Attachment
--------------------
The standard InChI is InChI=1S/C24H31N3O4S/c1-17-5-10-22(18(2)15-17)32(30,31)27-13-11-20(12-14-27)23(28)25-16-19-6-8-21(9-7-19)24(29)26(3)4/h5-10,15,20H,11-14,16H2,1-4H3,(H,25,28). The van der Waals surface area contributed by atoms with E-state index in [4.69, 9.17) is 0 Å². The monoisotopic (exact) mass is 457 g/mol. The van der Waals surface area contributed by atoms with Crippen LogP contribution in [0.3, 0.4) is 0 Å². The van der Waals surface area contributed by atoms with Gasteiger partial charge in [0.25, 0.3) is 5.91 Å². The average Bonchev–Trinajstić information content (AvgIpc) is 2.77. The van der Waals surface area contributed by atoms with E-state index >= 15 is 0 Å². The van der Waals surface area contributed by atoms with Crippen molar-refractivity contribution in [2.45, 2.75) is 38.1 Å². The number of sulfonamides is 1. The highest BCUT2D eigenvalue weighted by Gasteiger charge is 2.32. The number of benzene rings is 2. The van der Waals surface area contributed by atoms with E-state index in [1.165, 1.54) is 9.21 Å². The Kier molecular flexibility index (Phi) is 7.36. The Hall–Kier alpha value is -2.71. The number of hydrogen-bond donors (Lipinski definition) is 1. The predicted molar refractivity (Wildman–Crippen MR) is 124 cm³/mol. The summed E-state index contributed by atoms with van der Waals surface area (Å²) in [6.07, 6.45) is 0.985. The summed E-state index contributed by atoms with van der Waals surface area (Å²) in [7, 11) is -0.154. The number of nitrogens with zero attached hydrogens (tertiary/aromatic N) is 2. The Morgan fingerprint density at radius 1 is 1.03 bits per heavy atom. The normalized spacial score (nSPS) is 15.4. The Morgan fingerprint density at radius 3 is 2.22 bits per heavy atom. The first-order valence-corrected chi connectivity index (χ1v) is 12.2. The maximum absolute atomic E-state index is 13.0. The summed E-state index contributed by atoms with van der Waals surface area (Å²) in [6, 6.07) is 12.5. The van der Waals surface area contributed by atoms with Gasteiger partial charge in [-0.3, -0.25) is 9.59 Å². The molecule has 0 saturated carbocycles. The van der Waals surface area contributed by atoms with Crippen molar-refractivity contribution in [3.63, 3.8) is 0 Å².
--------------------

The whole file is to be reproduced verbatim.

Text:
The standard InChI is InChI=1S/C24H31N3O4S/c1-17-5-10-22(18(2)15-17)32(30,31)27-13-11-20(12-14-27)23(28)25-16-19-6-8-21(9-7-19)24(29)26(3)4/h5-10,15,20H,11-14,16H2,1-4H3,(H,25,28). The van der Waals surface area contributed by atoms with E-state index in [4.69, 9.17) is 0 Å². The monoisotopic (exact) mass is 457 g/mol. The van der Waals surface area contributed by atoms with Crippen LogP contribution in [0.3, 0.4) is 0 Å². The van der Waals surface area contributed by atoms with Gasteiger partial charge in [0.25, 0.3) is 5.91 Å². The average Bonchev–Trinajstić information content (AvgIpc) is 2.77. The van der Waals surface area contributed by atoms with E-state index >= 15 is 0 Å². The van der Waals surface area contributed by atoms with Crippen molar-refractivity contribution in [2.45, 2.75) is 38.1 Å². The number of sulfonamides is 1. The highest BCUT2D eigenvalue weighted by Gasteiger charge is 2.32. The number of benzene rings is 2. The van der Waals surface area contributed by atoms with E-state index in [1.165, 1.54) is 9.21 Å². The Kier molecular flexibility index (Phi) is 7.36. The Hall–Kier alpha value is -2.71. The number of hydrogen-bond donors (Lipinski definition) is 1. The predicted molar refractivity (Wildman–Crippen MR) is 124 cm³/mol. The summed E-state index contributed by atoms with van der Waals surface area (Å²) in [6.07, 6.45) is 0.985. The summed E-state index contributed by atoms with van der Waals surface area (Å²) in [7, 11) is -0.154. The number of nitrogens with zero attached hydrogens (tertiary/aromatic N) is 2. The Morgan fingerprint density at radius 1 is 1.03 bits per heavy atom. The normalized spacial score (nSPS) is 15.4. The Morgan fingerprint density at radius 3 is 2.22 bits per heavy atom. The first-order valence-corrected chi connectivity index (χ1v) is 12.2. The maximum absolute atomic E-state index is 13.0. The summed E-state index contributed by atoms with van der Waals surface area (Å²) in [6, 6.07) is 12.5. The van der Waals surface area contributed by atoms with Gasteiger partial charge in [-0.3, -0.25) is 9.59 Å². The molecule has 0 saturated carbocycles. The van der Waals surface area contributed by atoms with Crippen molar-refractivity contribution in [3.63, 3.8) is 0 Å².